The OFCCP will continue to focus on evidence of systemic discrimination, but whereas the OFCCP used to rely nearly exclusively on statistical evidence to issue findings of discrimination, it will now also take into consideration anecdotal evidence. The OFCCP said it will “seek to fully understand the contractor’s compensation system, policies, and practices through interviews with the contractor’s subject-matter experts and employees and a holistic review of the contractor’s EEO and diversity and inclusion policies.”
Where anecdotal evidence of discrimination does not support the statistical data, the OFCCP will be “less likely to pursue a matter,” the agency said, “unless the statistical evidence is exceptionally strong.” The OFCCP might also decline issuing a finding of discrimination if it cannot find anecdotal evidence during its investigation—such as biased statements, examples of differential treatment, or contradictory information about the contractor’s compensation practices.
From a compliance standpoint, the OFCCP said it also intends to support contractors’ self-analyses of compensation practices. Existing regulations already require, at a minimum, that self–audits specifically assess whether race or gender-based compensation disparities exist, that self–audits occur periodically, and that results are reported internally to management. “OFCCP believes that fulsome guidance will further support contractors’ ability to conduct meaningful self-audits so that they can proactively identify and address issues with their compensation practices,” the agency said.
Moving forward, contractors can expect greater transparency and more opportunities to challenge any findings not supported by anecdotal evidence. At a desk audit’s conclusion, the OFCCP will first notify the contractor in writing of the general nature of any preliminary compensation disparities that warrant further information requests or onsite review.
Additionally, the OFCCP will now attach to any Pre-Determination Notice (PDN) the individual-level data necessary for the contractor to replicate the PAG’s results. The PDN provides the contractor a formal opportunity to offer a non-discriminatory explanation for the OFCCP’s preliminary findings prior to a finding of a violation.
“It gives contractors an opportunity to better understand where OFCCP is coming from if they think they found a problem in their compensation system,” Shoop says.
“What contractors will need to do is continue to be proactive in their approach,” Turnbull says. “Don’t wait until an audit to look at your compensation practices.” He recommends the following compliance measures:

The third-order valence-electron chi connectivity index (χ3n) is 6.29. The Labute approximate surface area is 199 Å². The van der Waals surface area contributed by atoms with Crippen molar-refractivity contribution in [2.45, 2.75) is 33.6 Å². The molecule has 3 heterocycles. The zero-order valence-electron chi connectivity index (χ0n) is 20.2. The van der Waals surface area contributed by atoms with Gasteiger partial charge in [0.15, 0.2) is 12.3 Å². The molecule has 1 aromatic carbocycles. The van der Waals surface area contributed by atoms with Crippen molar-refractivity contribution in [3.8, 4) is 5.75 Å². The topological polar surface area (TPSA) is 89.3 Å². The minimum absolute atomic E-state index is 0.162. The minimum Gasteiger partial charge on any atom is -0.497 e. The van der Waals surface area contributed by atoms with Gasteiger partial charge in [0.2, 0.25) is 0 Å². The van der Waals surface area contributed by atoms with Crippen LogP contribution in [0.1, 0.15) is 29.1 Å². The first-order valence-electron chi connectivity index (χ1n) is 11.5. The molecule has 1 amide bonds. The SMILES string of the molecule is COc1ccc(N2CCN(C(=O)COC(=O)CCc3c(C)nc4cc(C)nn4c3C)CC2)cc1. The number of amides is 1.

Review compensation practices to check for pay disparity issues. Assess compensation policies to see who currently reviews compensation. Limit discretion as much as possible, and ensure pay practices keep within the scope of the company’s compensation practices.
Ensure job titles and job descriptions are accurate. Often, disparity findings in a compensation audit can be the result of contractors not having good job titles for their positions, or the contractor does not have good job descriptions to distinguish different titles. Two employees in two different divisions may have a software engineer title, for example, but perform very different job functions. “Because they have the same title, however, OFCCP may take the approach that they should be grouped together for purposes of a compensation analysis and end up finding disparities that don’t need to be there,” Turnbull says.
Keep adequate documentation in the event you need to defend a pay discrimination claim. “Often, contractors do not maintain proper documentation to explain why certain employees are being paid a certain way, or they look at certain factors for making compensation decisions, but don’t have that readily available in the event they have to do a proactive pay analysis or defend their compensation decisions,” Turnbull says. “Having that data readily available at your fingertips is important.”
The OFCCP’s directive comes at a time when more states are enacting pay equity laws, including Hawaii, Delaware, New York, Massachusetts, Oregon, California, Vermont, Connecticut, and Washington, to name a few.
Thus, it’s imperative for contractors to assess their compensation practices not just for the purposes of preventing an OFCCP pay discrimination finding, but also staying in compliance with the patchwork of state and local laws. Shoop says, “I believe we are going to see more robust internal compensation reviews performed in connection with affirmative action planning.”